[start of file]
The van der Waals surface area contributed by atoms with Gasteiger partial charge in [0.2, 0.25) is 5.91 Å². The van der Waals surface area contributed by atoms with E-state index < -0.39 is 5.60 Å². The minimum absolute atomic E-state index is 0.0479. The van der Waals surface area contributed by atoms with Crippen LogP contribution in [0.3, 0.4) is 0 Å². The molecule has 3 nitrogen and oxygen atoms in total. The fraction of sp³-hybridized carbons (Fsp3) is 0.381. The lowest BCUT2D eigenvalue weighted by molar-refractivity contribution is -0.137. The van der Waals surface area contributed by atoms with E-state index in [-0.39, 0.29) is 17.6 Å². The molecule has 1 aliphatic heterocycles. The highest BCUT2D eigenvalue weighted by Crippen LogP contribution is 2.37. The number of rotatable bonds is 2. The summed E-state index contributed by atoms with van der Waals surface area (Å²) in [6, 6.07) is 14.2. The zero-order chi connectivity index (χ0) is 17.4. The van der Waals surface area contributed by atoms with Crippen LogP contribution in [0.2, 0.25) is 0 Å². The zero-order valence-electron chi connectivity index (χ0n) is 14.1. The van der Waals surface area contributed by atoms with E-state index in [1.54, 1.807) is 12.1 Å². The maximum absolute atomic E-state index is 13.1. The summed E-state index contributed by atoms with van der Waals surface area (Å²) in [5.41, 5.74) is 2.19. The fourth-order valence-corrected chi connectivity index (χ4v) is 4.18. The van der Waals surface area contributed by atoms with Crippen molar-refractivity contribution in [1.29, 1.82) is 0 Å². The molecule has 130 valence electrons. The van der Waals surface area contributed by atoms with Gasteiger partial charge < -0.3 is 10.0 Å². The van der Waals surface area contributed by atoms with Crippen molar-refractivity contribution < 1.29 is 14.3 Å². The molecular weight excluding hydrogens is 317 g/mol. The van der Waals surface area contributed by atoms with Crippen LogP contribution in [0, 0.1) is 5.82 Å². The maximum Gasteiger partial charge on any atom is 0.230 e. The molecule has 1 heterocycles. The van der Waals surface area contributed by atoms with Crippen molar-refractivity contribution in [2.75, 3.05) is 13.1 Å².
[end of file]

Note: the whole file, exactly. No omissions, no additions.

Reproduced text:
The van der Waals surface area contributed by atoms with Gasteiger partial charge in [0.2, 0.25) is 5.91 Å². The van der Waals surface area contributed by atoms with E-state index < -0.39 is 5.60 Å². The minimum absolute atomic E-state index is 0.0479. The van der Waals surface area contributed by atoms with Crippen LogP contribution in [0.3, 0.4) is 0 Å². The molecule has 3 nitrogen and oxygen atoms in total. The fraction of sp³-hybridized carbons (Fsp3) is 0.381. The lowest BCUT2D eigenvalue weighted by molar-refractivity contribution is -0.137. The van der Waals surface area contributed by atoms with E-state index in [-0.39, 0.29) is 17.6 Å². The molecule has 1 aliphatic heterocycles. The highest BCUT2D eigenvalue weighted by Crippen LogP contribution is 2.37. The number of rotatable bonds is 2. The summed E-state index contributed by atoms with van der Waals surface area (Å²) in [6, 6.07) is 14.2. The zero-order chi connectivity index (χ0) is 17.4. The van der Waals surface area contributed by atoms with Crippen LogP contribution in [0.2, 0.25) is 0 Å². The zero-order valence-electron chi connectivity index (χ0n) is 14.1. The van der Waals surface area contributed by atoms with E-state index in [1.54, 1.807) is 12.1 Å². The maximum absolute atomic E-state index is 13.1. The summed E-state index contributed by atoms with van der Waals surface area (Å²) in [5.41, 5.74) is 2.19. The fourth-order valence-corrected chi connectivity index (χ4v) is 4.18. The van der Waals surface area contributed by atoms with Crippen molar-refractivity contribution in [1.29, 1.82) is 0 Å². The molecule has 130 valence electrons. The van der Waals surface area contributed by atoms with Gasteiger partial charge < -0.3 is 10.0 Å². The van der Waals surface area contributed by atoms with Crippen molar-refractivity contribution < 1.29 is 14.3 Å². The molecular weight excluding hydrogens is 317 g/mol. The van der Waals surface area contributed by atoms with Crippen LogP contribution in [0, 0.1) is 5.82 Å². The maximum Gasteiger partial charge on any atom is 0.230 e. The molecule has 1 heterocycles. The van der Waals surface area contributed by atoms with Crippen molar-refractivity contribution in [2.75, 3.05) is 13.1 Å².